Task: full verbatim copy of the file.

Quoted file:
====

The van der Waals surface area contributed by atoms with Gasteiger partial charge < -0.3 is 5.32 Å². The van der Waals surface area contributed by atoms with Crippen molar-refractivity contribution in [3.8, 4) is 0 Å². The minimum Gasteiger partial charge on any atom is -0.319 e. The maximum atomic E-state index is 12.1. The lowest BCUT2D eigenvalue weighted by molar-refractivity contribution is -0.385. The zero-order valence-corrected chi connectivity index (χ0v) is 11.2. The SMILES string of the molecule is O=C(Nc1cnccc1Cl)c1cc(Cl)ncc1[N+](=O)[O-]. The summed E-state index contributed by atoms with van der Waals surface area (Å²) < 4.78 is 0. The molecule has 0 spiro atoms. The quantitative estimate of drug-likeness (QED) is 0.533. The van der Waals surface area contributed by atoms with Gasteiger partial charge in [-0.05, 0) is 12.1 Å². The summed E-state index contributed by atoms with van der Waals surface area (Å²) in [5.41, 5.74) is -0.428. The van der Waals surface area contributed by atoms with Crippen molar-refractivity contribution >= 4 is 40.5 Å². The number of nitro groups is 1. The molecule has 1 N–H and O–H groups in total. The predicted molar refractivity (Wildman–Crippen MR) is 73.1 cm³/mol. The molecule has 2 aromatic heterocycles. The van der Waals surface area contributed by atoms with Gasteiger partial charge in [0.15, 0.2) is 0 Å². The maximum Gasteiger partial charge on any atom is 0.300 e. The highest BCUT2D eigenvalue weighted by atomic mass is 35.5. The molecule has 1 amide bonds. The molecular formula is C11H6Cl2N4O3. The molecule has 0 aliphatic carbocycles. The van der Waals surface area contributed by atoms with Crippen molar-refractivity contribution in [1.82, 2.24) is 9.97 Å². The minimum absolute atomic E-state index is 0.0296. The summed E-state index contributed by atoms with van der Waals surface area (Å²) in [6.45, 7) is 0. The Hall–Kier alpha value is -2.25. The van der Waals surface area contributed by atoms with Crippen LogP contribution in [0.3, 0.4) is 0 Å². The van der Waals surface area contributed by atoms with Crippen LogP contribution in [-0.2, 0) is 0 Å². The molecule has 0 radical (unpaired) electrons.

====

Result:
The van der Waals surface area contributed by atoms with Gasteiger partial charge < -0.3 is 5.32 Å². The van der Waals surface area contributed by atoms with Crippen molar-refractivity contribution in [3.8, 4) is 0 Å². The minimum Gasteiger partial charge on any atom is -0.319 e. The maximum atomic E-state index is 12.1. The lowest BCUT2D eigenvalue weighted by molar-refractivity contribution is -0.385. The zero-order valence-corrected chi connectivity index (χ0v) is 11.2. The SMILES string of the molecule is O=C(Nc1cnccc1Cl)c1cc(Cl)ncc1[N+](=O)[O-]. The summed E-state index contributed by atoms with van der Waals surface area (Å²) < 4.78 is 0. The molecule has 0 spiro atoms. The quantitative estimate of drug-likeness (QED) is 0.533. The van der Waals surface area contributed by atoms with Gasteiger partial charge in [-0.05, 0) is 12.1 Å². The summed E-state index contributed by atoms with van der Waals surface area (Å²) in [5.41, 5.74) is -0.428. The van der Waals surface area contributed by atoms with Crippen molar-refractivity contribution >= 4 is 40.5 Å². The number of nitro groups is 1. The molecule has 1 N–H and O–H groups in total. The predicted molar refractivity (Wildman–Crippen MR) is 73.1 cm³/mol. The molecule has 2 aromatic heterocycles. The van der Waals surface area contributed by atoms with Gasteiger partial charge in [0.15, 0.2) is 0 Å². The maximum Gasteiger partial charge on any atom is 0.300 e. The highest BCUT2D eigenvalue weighted by atomic mass is 35.5. The molecule has 1 amide bonds. The molecular formula is C11H6Cl2N4O3. The molecule has 0 aliphatic carbocycles. The van der Waals surface area contributed by atoms with Crippen molar-refractivity contribution in [1.82, 2.24) is 9.97 Å². The minimum absolute atomic E-state index is 0.0296. The summed E-state index contributed by atoms with van der Waals surface area (Å²) in [6.45, 7) is 0. The Hall–Kier alpha value is -2.25. The van der Waals surface area contributed by atoms with Crippen LogP contribution in [0.3, 0.4) is 0 Å². The van der Waals surface area contributed by atoms with Crippen LogP contribution in [-0.2, 0) is 0 Å². The molecule has 0 radical (unpaired) electrons.